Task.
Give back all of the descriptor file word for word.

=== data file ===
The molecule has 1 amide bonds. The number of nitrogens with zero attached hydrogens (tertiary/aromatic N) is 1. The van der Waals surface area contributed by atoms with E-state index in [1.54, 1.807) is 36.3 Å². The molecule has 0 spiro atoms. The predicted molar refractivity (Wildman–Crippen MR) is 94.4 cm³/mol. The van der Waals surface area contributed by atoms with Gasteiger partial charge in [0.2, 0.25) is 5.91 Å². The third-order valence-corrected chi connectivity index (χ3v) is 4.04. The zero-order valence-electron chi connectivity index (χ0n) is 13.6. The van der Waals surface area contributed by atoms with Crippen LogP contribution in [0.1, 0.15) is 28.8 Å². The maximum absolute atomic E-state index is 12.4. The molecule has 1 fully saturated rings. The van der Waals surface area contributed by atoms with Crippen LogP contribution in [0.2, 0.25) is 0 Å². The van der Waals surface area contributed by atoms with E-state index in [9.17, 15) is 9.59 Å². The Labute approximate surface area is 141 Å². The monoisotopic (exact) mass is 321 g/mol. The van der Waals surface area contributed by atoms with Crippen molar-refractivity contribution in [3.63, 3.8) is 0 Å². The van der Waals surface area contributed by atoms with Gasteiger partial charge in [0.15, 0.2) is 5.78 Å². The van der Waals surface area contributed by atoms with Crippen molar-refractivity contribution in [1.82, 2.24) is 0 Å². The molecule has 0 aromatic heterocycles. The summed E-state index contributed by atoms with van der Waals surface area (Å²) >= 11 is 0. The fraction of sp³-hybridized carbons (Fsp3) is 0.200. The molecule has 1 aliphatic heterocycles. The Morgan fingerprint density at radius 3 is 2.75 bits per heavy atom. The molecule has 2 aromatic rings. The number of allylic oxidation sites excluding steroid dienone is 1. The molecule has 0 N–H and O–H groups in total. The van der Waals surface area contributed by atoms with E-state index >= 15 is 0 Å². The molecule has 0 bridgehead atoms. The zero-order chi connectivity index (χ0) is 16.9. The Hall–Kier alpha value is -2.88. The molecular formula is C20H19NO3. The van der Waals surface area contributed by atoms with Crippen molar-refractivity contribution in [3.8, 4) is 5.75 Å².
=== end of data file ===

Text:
The molecule has 1 amide bonds. The number of nitrogens with zero attached hydrogens (tertiary/aromatic N) is 1. The van der Waals surface area contributed by atoms with E-state index in [1.54, 1.807) is 36.3 Å². The molecule has 0 spiro atoms. The predicted molar refractivity (Wildman–Crippen MR) is 94.4 cm³/mol. The van der Waals surface area contributed by atoms with Gasteiger partial charge in [0.2, 0.25) is 5.91 Å². The third-order valence-corrected chi connectivity index (χ3v) is 4.04. The zero-order valence-electron chi connectivity index (χ0n) is 13.6. The van der Waals surface area contributed by atoms with Crippen LogP contribution in [0.1, 0.15) is 28.8 Å². The maximum absolute atomic E-state index is 12.4. The molecule has 1 fully saturated rings. The van der Waals surface area contributed by atoms with Crippen LogP contribution in [0.2, 0.25) is 0 Å². The van der Waals surface area contributed by atoms with E-state index in [9.17, 15) is 9.59 Å². The Labute approximate surface area is 141 Å². The monoisotopic (exact) mass is 321 g/mol. The van der Waals surface area contributed by atoms with Crippen molar-refractivity contribution in [3.63, 3.8) is 0 Å². The van der Waals surface area contributed by atoms with Gasteiger partial charge in [0.15, 0.2) is 5.78 Å². The van der Waals surface area contributed by atoms with Crippen molar-refractivity contribution in [1.82, 2.24) is 0 Å². The molecule has 0 aromatic heterocycles. The summed E-state index contributed by atoms with van der Waals surface area (Å²) >= 11 is 0. The fraction of sp³-hybridized carbons (Fsp3) is 0.200. The molecule has 1 aliphatic heterocycles. The Morgan fingerprint density at radius 3 is 2.75 bits per heavy atom. The molecule has 2 aromatic rings. The number of allylic oxidation sites excluding steroid dienone is 1. The molecule has 0 N–H and O–H groups in total. The van der Waals surface area contributed by atoms with E-state index >= 15 is 0 Å². The molecule has 0 bridgehead atoms. The zero-order chi connectivity index (χ0) is 16.9. The Hall–Kier alpha value is -2.88. The molecular formula is C20H19NO3. The van der Waals surface area contributed by atoms with Crippen molar-refractivity contribution in [3.8, 4) is 5.75 Å².